If you were a holder of a work visa normally residing in NZ who departed before 19 March 2020, you do not have to pay.

If you do have to pay for the cost of managed isolation, you may be able to apply for a fee waiver if you are experiencing financial hardship or have special circumstances. 


How do I pay? 

If you have to pay, you will not have to pay at the facility.  Instead, you will receive an invoice after you leave managed isolation and you will have 90 days to pay.


Can I be exempt from managed isolation? 

Exemptions to managed isolation are rare and will only be issued in very limited circumstances.  


Where will I be staying? 

Passengers on the same flight are allocated to the same managed isolation facility, except those who are assessed as higher risk who need to enter quarantine.  Facilities are in several towns and cities in New Zealand.  You will not be able to choose where you will stay.   You will find out where you will be staying when you arrive in New Zealand.


What happens when I arrive in New Zealand? 

You will need to wear a face mask that has been supplied to you when you leave the plane.  Government officials will meet you, explain what will be happening and answer any questions.  You will then be screened for COVID-19 symptoms.  If you have symptoms or are waiting for the results of COVID-19 test, you will go to a quarantine facility.  Otherwise, you will be taken to a managed isolation facility.  You will have to wear your face mask until you arrive at your room.  


Will I have my own room?

You will be allocated your own hotel room.  If you are travelling with family, they will be in the same room as you.  Room size is determined by how many people you are travelling with. 


What will managed isolation to be like?

You will receive breakfast, lunch and dinner.  You will receive free wifi and have access to laundry services.  You may go outside to a designated secure area.  You must wear a face mask when you are outside of your room and you must stay 2 metres away from anyone not in your ‘bubble’.  You cannot go to the supermarket, but you can have items delivered.  You will have access to an onsite nurse and health staff to support your mental health and wellbeing.  If you are in managed isolation, you will receive a COVID-19 test a couple days after you arrive, and then a couple days before your time in managed isolation comes to an end.  Be prepared to see a police and military presence as they guard the facility.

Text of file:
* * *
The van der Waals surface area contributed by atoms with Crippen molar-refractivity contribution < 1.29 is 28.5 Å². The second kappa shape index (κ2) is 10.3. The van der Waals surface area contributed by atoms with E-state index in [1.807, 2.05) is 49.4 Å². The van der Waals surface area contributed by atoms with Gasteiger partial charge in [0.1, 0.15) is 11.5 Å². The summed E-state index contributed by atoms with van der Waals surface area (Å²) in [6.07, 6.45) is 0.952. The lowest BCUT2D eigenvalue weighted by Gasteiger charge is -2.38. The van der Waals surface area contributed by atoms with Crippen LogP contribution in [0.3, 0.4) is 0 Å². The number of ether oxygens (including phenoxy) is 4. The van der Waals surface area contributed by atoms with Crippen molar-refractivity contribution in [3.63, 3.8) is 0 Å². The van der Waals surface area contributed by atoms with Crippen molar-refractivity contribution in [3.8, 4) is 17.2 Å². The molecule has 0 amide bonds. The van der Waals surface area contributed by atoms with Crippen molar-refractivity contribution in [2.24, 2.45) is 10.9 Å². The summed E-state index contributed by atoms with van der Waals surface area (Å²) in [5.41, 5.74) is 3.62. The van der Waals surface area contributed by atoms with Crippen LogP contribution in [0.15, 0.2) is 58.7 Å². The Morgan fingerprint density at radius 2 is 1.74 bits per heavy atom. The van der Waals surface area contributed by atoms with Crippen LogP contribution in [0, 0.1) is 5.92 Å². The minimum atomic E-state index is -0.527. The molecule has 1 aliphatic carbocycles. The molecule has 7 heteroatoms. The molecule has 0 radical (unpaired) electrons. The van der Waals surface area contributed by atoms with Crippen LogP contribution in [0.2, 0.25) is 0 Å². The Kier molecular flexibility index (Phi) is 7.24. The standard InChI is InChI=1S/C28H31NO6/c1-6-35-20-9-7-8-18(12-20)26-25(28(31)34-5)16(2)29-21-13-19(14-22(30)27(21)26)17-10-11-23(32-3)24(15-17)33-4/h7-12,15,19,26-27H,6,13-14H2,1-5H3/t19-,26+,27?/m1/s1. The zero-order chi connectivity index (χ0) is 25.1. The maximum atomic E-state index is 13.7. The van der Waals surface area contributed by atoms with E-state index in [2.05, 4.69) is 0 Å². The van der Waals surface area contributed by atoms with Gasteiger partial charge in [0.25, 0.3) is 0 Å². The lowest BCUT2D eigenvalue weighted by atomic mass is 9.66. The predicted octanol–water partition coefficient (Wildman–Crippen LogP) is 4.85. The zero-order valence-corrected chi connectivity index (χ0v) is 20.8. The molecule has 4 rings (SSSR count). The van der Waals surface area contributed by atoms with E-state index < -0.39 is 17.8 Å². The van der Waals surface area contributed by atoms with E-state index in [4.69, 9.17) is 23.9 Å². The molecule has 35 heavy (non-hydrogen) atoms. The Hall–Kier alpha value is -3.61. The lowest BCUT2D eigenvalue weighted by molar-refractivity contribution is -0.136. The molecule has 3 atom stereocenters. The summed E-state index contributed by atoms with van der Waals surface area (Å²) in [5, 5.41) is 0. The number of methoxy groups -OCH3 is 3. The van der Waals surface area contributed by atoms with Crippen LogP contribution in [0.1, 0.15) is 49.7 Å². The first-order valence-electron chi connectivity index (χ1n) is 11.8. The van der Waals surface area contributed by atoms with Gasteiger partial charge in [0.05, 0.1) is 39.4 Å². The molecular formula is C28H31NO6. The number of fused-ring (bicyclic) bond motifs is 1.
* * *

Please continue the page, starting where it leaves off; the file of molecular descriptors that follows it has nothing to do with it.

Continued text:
When can I leave managed isolation? 

You must stay in managed isolation for a minimum of 14 days.  You will need to receive a negative COVID-19 test and confirmation from a health practitioner that you are a low risk of having or transmitting COVID-19 before you can leave. 


My flight to New Zealand has been rescheduled, what do I do? 

If your flight is rescheduled by the airline prior to your departure, you do not need to cancel your allocation.  The airlines will work with the New Zealand Government to manage the rescheduling of your allocation with your new flight details.  There may be a small delay before you can access your new voucher.  You will need to download or print your new voucher to present to your airline in order to board your flight.


My flight has been cancelled, what do I do? 

If your flight is cancelled, you will need to find and reserve a new date in the Managed Isolation Allocation System.  You will then need to book a new flight that corresponds to your new booking time.  We recommend you purchase comprehensive travel insurance prior to your departure date so that in the event that your flight gets cancelled, you will be able to recoup some or all of your flight fare.


This information is current as of 10 November 2020 and does not constitute legal advice.  It is subject to change as the New Zealand Government response to COVID-19 develops.  It is important to get the most up-to-date advice before you plan your trip to New Zealand.